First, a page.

Thursday, December 24, 2015

Beginner's ESP32 guide to getting started

Beginner's ESP32 guide to getting started

Yours truly is one of the lucky 200 to receive an ESP32 for beta testing. The neat little package came few days before Christmas. indeed, Christmas came early! It is a tough call, wrestling with the decision to roast the bird for Christmas eve dinner or to explore the ESP32. The latter won! we shall have chinese takeaways for dinner later.

A little bit of trivia. Back in June15 at MakerFaire Shenzhen, yours truly was sitting in the same row with the real mccoy whom created the ESP8266, listening to the real arduino giving a keynote on the yet to be released Genuino, and not forgetting yours truly getting his paws on the newly released nodeMCU v1.0 (black) from "zhao zhong 赵总" at a very competitive price.

ESP32 was featured on MAKE, Hackaday, and Adafruit. Do check the reference section for the details. Conventional wisdom assumes ESP32 is going to supersede the hugely successful ESP8266 for IoT application. But yours truly begs to differ. ESP8266 is targeted at the "everything" market, where gazilllions of IoT enabled sensors aka "throwies" are deployed to form an ubiquitous computing framework to collect data on just about anything! A plethora of boards manufacturer have utilized the ESP8266 in their respective iteration of IoT with cloud offerings. Hence the "everything". The ESP32 sports much bigger processing power, more RAM, and most importantly encryption at hardware level. Perfect timing to address the insecurities in the IoT devices sending data in clear text over the network via http or mqtt. ESP8266 is going for USD4 (got it for SGD9 at 2014). Unfortunately, the users (yours truly included) do not have the slightest hint on the price for the ESP32.

Below is a quick summary of the ESP32

Faster WiFi: Wifi has been upgraded to support HT40 speed (150 Mbps)
Bluetooth Low Energy (BLE) and Classic Bluetooth
Dual processor: 2x Tensilica L108 processors clocked at up to 160 MHz
Low Power Mode: deep sleep, etc.....
IO: Capacitive touch, ADCs, DACs, I2C. UART, SPI, SDIO, I2S, RMII, PMW
RAM: 400 KB on-chip RAM
Security for IoT: Hardware accelerated AES and SSL, etc

If you could recall about a year or so when ESP8266 was first released, the lack of proper, consistent, and precise documentation in the English Language has led to many frustrations among the early adopters. Great progress we have witnessed in 2015 for the developments of the ESP83266 by the members of this community. Makers alike, yours truly paid his due diligence in sharing a how-to guide on instructables to address the inconsistency. This time round with ESP32, the documentations are much better!! Sorry, could not share the documentations now due to confidentiality. Let's wait for the full release straight from the horse's mouth. IMHO the documentations can still be a steep learning curve for the beginner. Furthermore, the QFN -ish packaged ESP32 chip that is fully assembled on a breakout board sports a 1.27mm (50mils) spacing between the pins (pitch) on the supposedly breakout board. It is very intimidating to solder onto the other provided breakout board to make it breadboard friendly. A beta tester has reported on an unfortunate event of damaged ESP32 Another beta tester have used the solder paste + heat gun method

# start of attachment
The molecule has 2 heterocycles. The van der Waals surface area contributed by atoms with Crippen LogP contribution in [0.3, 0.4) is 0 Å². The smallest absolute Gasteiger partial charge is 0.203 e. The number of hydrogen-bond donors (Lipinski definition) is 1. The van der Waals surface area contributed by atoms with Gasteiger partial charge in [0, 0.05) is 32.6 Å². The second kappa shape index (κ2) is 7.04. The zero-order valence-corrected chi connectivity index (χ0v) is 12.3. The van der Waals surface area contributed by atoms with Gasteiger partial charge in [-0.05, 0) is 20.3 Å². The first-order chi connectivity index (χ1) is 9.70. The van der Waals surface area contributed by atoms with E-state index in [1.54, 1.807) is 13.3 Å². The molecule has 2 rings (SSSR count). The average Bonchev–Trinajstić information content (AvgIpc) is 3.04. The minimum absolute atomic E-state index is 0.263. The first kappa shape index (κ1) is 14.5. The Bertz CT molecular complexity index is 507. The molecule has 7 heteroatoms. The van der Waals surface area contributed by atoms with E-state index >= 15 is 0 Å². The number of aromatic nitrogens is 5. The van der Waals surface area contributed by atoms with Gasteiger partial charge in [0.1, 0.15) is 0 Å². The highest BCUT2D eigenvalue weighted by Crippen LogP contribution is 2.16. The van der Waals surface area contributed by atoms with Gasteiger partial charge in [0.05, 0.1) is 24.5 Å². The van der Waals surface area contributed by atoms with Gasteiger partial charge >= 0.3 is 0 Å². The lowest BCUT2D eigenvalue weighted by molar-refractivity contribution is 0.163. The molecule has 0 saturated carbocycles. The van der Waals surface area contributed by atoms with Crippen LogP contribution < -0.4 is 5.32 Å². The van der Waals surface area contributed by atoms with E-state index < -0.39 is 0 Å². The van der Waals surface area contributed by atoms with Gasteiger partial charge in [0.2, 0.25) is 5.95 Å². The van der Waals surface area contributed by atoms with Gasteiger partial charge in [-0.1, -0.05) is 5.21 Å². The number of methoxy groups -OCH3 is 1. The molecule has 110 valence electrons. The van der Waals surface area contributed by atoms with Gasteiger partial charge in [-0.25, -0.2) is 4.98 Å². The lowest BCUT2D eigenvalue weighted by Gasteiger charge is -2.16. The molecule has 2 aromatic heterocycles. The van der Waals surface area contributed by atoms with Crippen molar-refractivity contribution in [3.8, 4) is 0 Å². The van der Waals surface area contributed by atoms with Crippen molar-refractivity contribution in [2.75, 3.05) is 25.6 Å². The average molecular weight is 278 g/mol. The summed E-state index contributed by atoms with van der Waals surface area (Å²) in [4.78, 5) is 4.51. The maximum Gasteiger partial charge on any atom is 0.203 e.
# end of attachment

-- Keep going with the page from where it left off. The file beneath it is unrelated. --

This i'ble is an ongoing process aims at addressing the following

0. prep the ESP32 breakout board for prototyping on a breadboard

1. initial powering up and observations

2. setting up of programming environment + hello world

3. references

Soldering the ESP32 breakout board

parts needed
1. a 200 DegC temperature regulated, very fine tip solder iron, and 0.4mm solder.

2. heat gun. optional. useful if need to remove solder for SMD re-soldering work

3. soldering wick

4. solder flux and applicator

5. PCB vice of some sort

check out the annotations in the picture for a visualization on items needed


1. Practice some surface mount soldering before committing. yours truly only have 1 eval unit and can't afford to screw it up. If you have soldered ESP-12 and it's breakout board, it is definitely good experience. HIghly recommended to do SMD soldering in a well lit work area.

2. The ESP32 break out board moves around easily on the breakout board for breadboard. A tape of some sort is used to secure it in place. Make sure the pins are aligned properly on the 3 sides. Perhaps some heatsink compound can be applied on the small square on the breakout board for breadboard, and then the ESP32 board aligned on it. The tackiness of the heatsink compound will help to make the ESP32 stay in place.

3. Always ensure the pins are perfectly aligned on the ESP32 board to the breakout board for breadboard that is secured with a PCB vice. Apply solder flux on the soldering surface. If you are right hander, positions the pins to be soldered to be on your right hand side, such that your soldering movement is moving towards the right, bring the melted 0.4mm solder perpendicularly away from the neighbouring pins. 1.27mm spacing can be quite nerve wrecking to solder, and the random thoughts of screwing up is so strong! stay focus!

4. start soldering from the ground pins. Refer to the pin out diagram, there are 3 of them, one on each side of the ESP32 breakout board, and located at a convenient corner. Speaking from yours truly own experience in soldering the ESP32, if one of these is screw up, still have 2 more to go :) Once the 3 ground pins are soldered, the ESP32 should be perfectly aligned and sits securely on the breakout board for breadboard.

5. repeat step3 until all pins are soldered

Examine the solder work

Examine the SMD soldering under a magnifying glass for dry joints. Excess solder is fine as long as it doesn't overflow to neighbouring pins. A smartphone camera with it's magnifying function works well too.